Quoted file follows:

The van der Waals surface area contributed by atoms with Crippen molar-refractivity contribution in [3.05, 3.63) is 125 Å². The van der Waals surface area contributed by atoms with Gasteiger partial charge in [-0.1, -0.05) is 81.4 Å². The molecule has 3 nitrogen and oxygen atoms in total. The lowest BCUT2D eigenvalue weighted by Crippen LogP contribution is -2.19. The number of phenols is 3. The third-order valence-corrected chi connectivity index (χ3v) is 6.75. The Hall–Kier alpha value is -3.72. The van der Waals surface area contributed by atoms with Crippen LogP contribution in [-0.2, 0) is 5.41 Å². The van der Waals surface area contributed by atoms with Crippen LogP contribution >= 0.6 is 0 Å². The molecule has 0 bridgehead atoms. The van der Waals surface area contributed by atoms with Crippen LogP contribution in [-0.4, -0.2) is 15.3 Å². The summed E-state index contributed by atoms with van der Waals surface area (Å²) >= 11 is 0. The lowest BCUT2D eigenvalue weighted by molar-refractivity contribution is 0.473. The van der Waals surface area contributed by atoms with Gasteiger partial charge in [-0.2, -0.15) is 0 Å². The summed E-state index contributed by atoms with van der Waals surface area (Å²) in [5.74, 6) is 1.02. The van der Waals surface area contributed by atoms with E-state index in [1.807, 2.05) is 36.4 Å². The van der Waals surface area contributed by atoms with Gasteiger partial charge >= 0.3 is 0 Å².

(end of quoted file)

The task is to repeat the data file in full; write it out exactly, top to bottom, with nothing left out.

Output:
The van der Waals surface area contributed by atoms with Crippen molar-refractivity contribution in [3.05, 3.63) is 125 Å². The van der Waals surface area contributed by atoms with Gasteiger partial charge in [-0.1, -0.05) is 81.4 Å². The molecule has 3 nitrogen and oxygen atoms in total. The lowest BCUT2D eigenvalue weighted by Crippen LogP contribution is -2.19. The number of phenols is 3. The third-order valence-corrected chi connectivity index (χ3v) is 6.75. The Hall–Kier alpha value is -3.72. The van der Waals surface area contributed by atoms with Crippen LogP contribution in [-0.2, 0) is 5.41 Å². The van der Waals surface area contributed by atoms with Crippen LogP contribution >= 0.6 is 0 Å². The molecule has 0 bridgehead atoms. The van der Waals surface area contributed by atoms with Crippen LogP contribution in [-0.4, -0.2) is 15.3 Å². The summed E-state index contributed by atoms with van der Waals surface area (Å²) >= 11 is 0. The lowest BCUT2D eigenvalue weighted by molar-refractivity contribution is 0.473. The van der Waals surface area contributed by atoms with Gasteiger partial charge in [-0.2, -0.15) is 0 Å². The summed E-state index contributed by atoms with van der Waals surface area (Å²) in [5.74, 6) is 1.02. The van der Waals surface area contributed by atoms with E-state index in [1.807, 2.05) is 36.4 Å². The van der Waals surface area contributed by atoms with Gasteiger partial charge >= 0.3 is 0 Å².